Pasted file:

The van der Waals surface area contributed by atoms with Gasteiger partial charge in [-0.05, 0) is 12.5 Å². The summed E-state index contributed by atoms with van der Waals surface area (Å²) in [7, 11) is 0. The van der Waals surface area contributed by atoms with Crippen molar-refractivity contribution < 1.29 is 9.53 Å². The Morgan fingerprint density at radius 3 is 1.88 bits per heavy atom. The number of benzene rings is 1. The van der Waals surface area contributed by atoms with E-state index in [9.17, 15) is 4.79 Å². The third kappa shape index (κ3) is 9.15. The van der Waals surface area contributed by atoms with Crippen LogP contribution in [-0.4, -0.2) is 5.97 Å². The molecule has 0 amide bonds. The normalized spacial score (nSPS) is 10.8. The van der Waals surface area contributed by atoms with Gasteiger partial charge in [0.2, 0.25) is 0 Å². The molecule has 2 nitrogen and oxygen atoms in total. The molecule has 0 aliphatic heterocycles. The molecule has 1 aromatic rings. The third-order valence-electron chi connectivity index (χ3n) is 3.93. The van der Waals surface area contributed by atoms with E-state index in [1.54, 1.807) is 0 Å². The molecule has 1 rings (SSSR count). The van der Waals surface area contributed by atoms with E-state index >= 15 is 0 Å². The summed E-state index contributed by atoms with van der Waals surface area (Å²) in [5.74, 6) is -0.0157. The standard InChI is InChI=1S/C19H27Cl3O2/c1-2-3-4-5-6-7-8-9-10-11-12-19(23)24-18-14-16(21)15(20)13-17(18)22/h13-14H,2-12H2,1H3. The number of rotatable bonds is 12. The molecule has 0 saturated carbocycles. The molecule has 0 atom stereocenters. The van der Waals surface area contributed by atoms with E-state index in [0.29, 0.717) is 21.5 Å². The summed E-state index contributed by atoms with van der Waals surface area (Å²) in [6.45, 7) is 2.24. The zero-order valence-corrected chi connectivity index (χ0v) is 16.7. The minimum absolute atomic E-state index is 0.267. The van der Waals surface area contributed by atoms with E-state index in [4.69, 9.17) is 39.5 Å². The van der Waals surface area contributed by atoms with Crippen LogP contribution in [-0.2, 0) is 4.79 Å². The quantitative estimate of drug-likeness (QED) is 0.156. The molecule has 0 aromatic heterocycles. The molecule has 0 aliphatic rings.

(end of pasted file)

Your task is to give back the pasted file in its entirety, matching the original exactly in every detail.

The van der Waals surface area contributed by atoms with Gasteiger partial charge in [-0.05, 0) is 12.5 Å². The summed E-state index contributed by atoms with van der Waals surface area (Å²) in [7, 11) is 0. The van der Waals surface area contributed by atoms with Crippen molar-refractivity contribution < 1.29 is 9.53 Å². The Morgan fingerprint density at radius 3 is 1.88 bits per heavy atom. The number of benzene rings is 1. The van der Waals surface area contributed by atoms with E-state index in [9.17, 15) is 4.79 Å². The third kappa shape index (κ3) is 9.15. The van der Waals surface area contributed by atoms with Crippen LogP contribution in [-0.4, -0.2) is 5.97 Å². The molecule has 0 amide bonds. The normalized spacial score (nSPS) is 10.8. The van der Waals surface area contributed by atoms with Gasteiger partial charge in [0.2, 0.25) is 0 Å². The molecule has 2 nitrogen and oxygen atoms in total. The molecule has 0 aliphatic heterocycles. The molecule has 1 aromatic rings. The third-order valence-electron chi connectivity index (χ3n) is 3.93. The van der Waals surface area contributed by atoms with E-state index in [1.54, 1.807) is 0 Å². The molecule has 1 rings (SSSR count). The van der Waals surface area contributed by atoms with E-state index >= 15 is 0 Å². The summed E-state index contributed by atoms with van der Waals surface area (Å²) in [5.74, 6) is -0.0157. The standard InChI is InChI=1S/C19H27Cl3O2/c1-2-3-4-5-6-7-8-9-10-11-12-19(23)24-18-14-16(21)15(20)13-17(18)22/h13-14H,2-12H2,1H3. The number of rotatable bonds is 12. The molecule has 0 saturated carbocycles. The molecule has 0 atom stereocenters. The van der Waals surface area contributed by atoms with E-state index in [0.29, 0.717) is 21.5 Å². The summed E-state index contributed by atoms with van der Waals surface area (Å²) in [6.45, 7) is 2.24. The zero-order valence-corrected chi connectivity index (χ0v) is 16.7. The minimum absolute atomic E-state index is 0.267. The van der Waals surface area contributed by atoms with E-state index in [4.69, 9.17) is 39.5 Å². The van der Waals surface area contributed by atoms with Crippen LogP contribution in [-0.2, 0) is 4.79 Å². The quantitative estimate of drug-likeness (QED) is 0.156. The molecule has 0 aromatic heterocycles. The molecule has 0 aliphatic rings.